In reviewing the early returns of free agency, Dan Rosen at NHL.com ranked the New York Rangers #2 in term of teams that made themselves better with their moves over the past week. The Rangers only trail the Washington Capitals who got the bargain of the summer in getting goalie Tomas Vokoun for $1.5 million next year.
Rosen obviously highlighted the acquisition of Brad Richards as the key move for the Rangers as it gives them the top line center they needed, but he also felt the move for Mike Rupp was critical for the Rangers.
Richards brings credibility to the position that the Rangers needed it most. Yes, they had to give out a hefty contract and they will be paying some huge bucks, especially in the first six years when Richards is reportedly in line to make $57 million of the $60 million contract, but he's a 31-year-old former Stanley Cup and Conn Smythe winner who already knows the coach and his system.
Don't overlook Mike Rupp jumping on board for three years at a total of $4.5 million. Rupp is a physical player who fights and can score the odd goal. He's won the Stanley Cup and he's one of the most likable guys in the dressing room.
Over the past few years the Rangers have incorporated more and more young talent from the system to fill holes and become core members of the future of the team. Now that they feel they are close to contending the Rangers did what you are supposed to do which is surround those players with guys who have been through the battles before and know what it takes to get to the finish line. Richards brings skill and Rupp brings toughness to the Rangers, but both bring experience in playoff conditions and Stanley Cup championships on their resume. To go beyond those things both are viewed as good in the locker room which should only build on the chemistry the Rangers’ had as a unit last season.
Worry about the money and the length of the deals later and believe Rosen now when he says the Rangers were one of the most improved teams in the opening days of free agency.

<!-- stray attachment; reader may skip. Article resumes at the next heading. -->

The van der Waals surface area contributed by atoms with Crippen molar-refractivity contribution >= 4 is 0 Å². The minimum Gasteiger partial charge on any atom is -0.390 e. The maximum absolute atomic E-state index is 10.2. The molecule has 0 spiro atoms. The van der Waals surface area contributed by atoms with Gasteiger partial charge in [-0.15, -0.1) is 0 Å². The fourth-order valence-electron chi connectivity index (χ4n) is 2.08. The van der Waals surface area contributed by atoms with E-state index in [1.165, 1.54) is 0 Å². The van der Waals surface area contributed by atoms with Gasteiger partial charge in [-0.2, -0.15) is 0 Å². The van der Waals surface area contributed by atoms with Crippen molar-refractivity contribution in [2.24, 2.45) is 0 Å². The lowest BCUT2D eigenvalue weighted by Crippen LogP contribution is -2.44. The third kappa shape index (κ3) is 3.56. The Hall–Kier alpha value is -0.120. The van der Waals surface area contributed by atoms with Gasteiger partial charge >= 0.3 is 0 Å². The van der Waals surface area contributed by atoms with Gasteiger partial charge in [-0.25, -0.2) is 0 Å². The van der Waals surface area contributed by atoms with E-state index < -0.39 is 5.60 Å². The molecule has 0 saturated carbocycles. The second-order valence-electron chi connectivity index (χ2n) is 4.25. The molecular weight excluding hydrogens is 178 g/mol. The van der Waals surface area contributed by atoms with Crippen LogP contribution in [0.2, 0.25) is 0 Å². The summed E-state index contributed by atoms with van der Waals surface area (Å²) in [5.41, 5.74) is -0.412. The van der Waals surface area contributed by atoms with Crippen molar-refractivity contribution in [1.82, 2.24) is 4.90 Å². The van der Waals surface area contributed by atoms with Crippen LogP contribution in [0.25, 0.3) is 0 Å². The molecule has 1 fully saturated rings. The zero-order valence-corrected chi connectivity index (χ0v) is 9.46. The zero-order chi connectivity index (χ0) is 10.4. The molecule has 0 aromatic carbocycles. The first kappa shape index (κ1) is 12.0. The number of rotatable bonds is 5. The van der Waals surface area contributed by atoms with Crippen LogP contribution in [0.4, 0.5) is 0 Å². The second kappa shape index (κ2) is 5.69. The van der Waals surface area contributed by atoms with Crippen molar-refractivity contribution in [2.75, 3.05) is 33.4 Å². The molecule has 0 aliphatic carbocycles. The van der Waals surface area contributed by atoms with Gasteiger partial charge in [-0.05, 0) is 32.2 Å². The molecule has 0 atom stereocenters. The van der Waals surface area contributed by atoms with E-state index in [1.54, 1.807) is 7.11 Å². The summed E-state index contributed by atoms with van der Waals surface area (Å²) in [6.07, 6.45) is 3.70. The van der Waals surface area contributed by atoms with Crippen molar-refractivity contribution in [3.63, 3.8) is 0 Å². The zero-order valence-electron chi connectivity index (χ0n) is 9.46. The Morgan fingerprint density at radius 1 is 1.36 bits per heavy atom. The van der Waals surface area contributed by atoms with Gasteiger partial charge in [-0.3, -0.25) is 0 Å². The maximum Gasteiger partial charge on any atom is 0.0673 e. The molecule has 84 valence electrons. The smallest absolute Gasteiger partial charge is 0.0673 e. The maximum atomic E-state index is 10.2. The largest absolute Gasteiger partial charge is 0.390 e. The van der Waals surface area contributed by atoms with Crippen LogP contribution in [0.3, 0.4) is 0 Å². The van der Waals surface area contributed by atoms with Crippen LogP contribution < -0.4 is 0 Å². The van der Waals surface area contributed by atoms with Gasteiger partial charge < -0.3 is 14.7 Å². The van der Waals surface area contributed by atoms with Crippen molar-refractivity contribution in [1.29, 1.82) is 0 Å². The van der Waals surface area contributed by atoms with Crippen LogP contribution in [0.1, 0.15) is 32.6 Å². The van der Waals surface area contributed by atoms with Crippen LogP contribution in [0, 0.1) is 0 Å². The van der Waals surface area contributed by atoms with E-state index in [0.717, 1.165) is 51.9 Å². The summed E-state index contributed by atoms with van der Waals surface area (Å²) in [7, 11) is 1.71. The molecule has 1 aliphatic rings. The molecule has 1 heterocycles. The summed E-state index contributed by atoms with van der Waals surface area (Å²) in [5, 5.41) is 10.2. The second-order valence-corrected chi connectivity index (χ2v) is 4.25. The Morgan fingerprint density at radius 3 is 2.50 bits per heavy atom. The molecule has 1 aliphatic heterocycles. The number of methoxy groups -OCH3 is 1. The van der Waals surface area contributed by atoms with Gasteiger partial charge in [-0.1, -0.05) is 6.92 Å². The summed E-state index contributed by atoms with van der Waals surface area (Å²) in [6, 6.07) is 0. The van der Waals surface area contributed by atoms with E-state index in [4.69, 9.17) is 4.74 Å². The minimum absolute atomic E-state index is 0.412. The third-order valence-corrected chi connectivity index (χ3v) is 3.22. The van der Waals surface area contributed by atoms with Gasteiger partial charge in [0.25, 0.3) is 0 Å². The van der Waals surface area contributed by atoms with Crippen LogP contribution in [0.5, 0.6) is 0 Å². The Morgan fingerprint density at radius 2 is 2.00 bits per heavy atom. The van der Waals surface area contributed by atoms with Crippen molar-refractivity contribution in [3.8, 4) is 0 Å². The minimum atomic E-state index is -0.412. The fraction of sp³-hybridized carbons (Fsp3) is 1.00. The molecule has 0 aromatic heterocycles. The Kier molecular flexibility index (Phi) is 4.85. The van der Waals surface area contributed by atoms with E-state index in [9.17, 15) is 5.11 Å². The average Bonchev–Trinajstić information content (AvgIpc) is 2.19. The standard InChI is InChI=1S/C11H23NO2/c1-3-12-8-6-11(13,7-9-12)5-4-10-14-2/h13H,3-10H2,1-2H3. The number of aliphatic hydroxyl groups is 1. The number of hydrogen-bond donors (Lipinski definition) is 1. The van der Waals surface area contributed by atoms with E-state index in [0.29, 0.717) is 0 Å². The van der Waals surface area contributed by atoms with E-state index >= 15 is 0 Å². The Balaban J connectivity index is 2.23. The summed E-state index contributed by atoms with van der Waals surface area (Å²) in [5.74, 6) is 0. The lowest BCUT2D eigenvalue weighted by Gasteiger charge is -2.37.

Posted by Michael Gleich at 12:31 PM
When Ryan Callahan, Brandon Dubinsky, Brian Boyle and Michael Sauer all elected to file for arbitration yesterday they set the stage for an interesting few weeks for GM Glen Sather, but they also made his job easier. There is no worry about any of the four key Rangers being offer sheeted by an opposing club. There is no uncertainty about the timetable of having a contract and/or dollar amount for next season decided. There is also now the option for Sather to use the secondary buyout period if he wants to reconsider his options on players like Wojtek Wolski and/or Sean Avery who were amongst those potentially rumored to be bought out before the June window.
Yesterday there was an examination of how front-loading the longer-term contracts for Callahan and Dubinsky could benefit both sides. In the case of Michael Sauer and Brian Boyle shorter term contracts would be more expected given that both have only had one season in the NHL at the level they performed last year. Both going into camp last season on the outside of roster projections and turning into crucial contributors sets them up for large raises from their modest prior salaries. Sauer made $500K and Boyle $525K respectively during the 2010-11 season. While it is possible that the Rangers could walk on Callahan or Dubinsky if the award were to be obscene it is highly improbable. So, of the Sauer and Boyle, which is more likely to receive the big reward and have the Rangers walk away?